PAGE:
jimwhite_vs_phb_takeitlikeaman_sm_1_2Jim White once told me that his ideal situation as a songwriter would be to make a record of other people recording his songs. And given the bits of himself that have leaked out through his six full-length albums, it’s not surprising to think of him being the introvert, of wanting to share his ideas, but perhaps not through his own voice on his own stage. Thankfully, he never fully embraced that idea given how perfect his own spoken and sung voice is for his written words, but his newest album, Take It Like a Man, a collaboration with Athens, Georgia’s Packway Handle Band, is a good example of how his sought anonymity within the music could generate amazing results.

This is not to say that this is not a Jim White record. His name appears above the title for a reason. His lead vocals, however, are restricted to only five of the 11 songs on the album. And that’s something to get used to. But the Packway Handle Band proves to be an amazing compliment to White’s music and lyrics.

Clocking in at less than 40 minutes, Take It Like a Man is a rambling chase. It comes up to speed through the mystical feel of “Smack Dab in a Big Tornado,” a song with imagery familiar to long-time fans of White’s work, hitting its first stride with “Corn Pone Refugee,” a song that relishes in its word play. “I could not help myself, tugging on them strings,” White sings with the gallop of Packway behind him both musically and vocally. What sounds in a lot of ways like a traditional bluegrass romp is transformed with White’s distinctive imagery and vocal delivery.

Jim White And The Packway Handle Band :: Corn Pone Refugee

The album shines especially when it both revisits and re-imagines some of White’s earlier work. Two songs previously released are performed here. “Jim 3:16,” a version of which appeared on the 2009 live EP A Funny Little Cross to Bear, is fantastic in this setting, the refrain of “A bar is just a church where they serve beer,” having its simple truth underlined by the full instrumentation. Digging back even deeper to White’s first LP, “Wordmule Revisited” is exactly as the title proclaims, a re-examination of the Wrong-Eyed Jesus stand-out. Here, the original’s creaky, fractured production is straightened out into a jam that carries a hoarse sounding small-choir of voices. Where the original sounded like free association funneled through a filter of smiling insanity, the remake finds the song to be much more foreboding. Maybe it’s the more intense instrumentation – the Packway Handle Band is a ridiculously well oiled machine on this album – or the spoken lines among the sung that add to the menace. The overall feel is ratcheted up and it’s a tremendous song that stands on its own against the original’s broken brilliance.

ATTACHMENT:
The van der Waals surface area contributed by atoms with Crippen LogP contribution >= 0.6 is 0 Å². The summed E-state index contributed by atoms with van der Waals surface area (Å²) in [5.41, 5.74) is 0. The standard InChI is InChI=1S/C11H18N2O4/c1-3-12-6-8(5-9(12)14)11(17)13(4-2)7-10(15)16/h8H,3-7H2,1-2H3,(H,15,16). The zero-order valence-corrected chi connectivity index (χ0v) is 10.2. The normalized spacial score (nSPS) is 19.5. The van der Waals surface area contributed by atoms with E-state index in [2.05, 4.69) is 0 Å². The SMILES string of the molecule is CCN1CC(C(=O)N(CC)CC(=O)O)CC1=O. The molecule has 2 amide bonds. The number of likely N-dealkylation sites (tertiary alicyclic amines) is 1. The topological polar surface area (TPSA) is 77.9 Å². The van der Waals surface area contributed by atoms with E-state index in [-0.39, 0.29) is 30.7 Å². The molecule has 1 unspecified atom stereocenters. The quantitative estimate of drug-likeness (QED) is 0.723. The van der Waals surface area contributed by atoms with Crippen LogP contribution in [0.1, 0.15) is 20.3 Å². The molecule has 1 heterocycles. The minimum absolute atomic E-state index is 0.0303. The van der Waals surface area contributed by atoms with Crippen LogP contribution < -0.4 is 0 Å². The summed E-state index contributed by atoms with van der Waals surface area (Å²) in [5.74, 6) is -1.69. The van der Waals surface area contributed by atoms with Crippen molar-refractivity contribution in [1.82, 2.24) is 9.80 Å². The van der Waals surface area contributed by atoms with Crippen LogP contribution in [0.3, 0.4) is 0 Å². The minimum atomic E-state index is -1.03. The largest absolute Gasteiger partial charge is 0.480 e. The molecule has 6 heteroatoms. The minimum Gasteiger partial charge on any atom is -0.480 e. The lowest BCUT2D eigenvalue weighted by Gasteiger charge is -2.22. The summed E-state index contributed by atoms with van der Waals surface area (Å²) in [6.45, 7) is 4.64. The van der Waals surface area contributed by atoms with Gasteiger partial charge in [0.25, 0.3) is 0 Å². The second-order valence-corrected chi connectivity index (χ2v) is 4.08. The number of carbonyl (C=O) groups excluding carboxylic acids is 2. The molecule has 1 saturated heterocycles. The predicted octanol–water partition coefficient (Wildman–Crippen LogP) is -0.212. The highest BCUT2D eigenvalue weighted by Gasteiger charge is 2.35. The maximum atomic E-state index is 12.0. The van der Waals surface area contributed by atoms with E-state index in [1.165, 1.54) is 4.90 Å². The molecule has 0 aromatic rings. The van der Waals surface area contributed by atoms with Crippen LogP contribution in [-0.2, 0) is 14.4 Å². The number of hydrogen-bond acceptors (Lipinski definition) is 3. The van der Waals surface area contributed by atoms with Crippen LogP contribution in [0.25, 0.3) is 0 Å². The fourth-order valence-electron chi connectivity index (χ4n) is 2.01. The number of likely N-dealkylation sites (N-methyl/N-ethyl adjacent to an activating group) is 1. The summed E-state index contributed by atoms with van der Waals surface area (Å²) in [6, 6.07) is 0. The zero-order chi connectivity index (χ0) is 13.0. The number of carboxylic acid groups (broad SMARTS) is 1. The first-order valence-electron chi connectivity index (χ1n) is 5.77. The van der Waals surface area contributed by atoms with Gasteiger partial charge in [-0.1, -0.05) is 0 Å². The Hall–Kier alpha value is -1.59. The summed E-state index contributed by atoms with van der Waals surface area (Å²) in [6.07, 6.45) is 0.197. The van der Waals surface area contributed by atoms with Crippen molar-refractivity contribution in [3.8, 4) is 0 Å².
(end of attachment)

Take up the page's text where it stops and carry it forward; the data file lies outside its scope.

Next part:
Jim White And The Packway Handle Band :: Not A Song

But the album cements itself on its penultimate track, “Sorrows Shine.” The songs sounds like something that might have emerged from White’s previous album Where It Hits You, full of one White truism (“frameworks cripple minds”) after another (“We prayed the winter wind would blow our sins away / strange how we come to rest, yet here our troubles stay”). It’s the albums longest song, its most sorrowful and its most rewarding. While it may mark one of Packway’s most subdued moments on the album, it also is one of the most rewarding, their instrumentation rising and falling when necessary, train-whistle woodwinds evoking the loneliness you can feel in the middle of others. It’s a magnificent way to wind the album down and it sells its completeness, bringing home the restless wandering at its center. words / j neas

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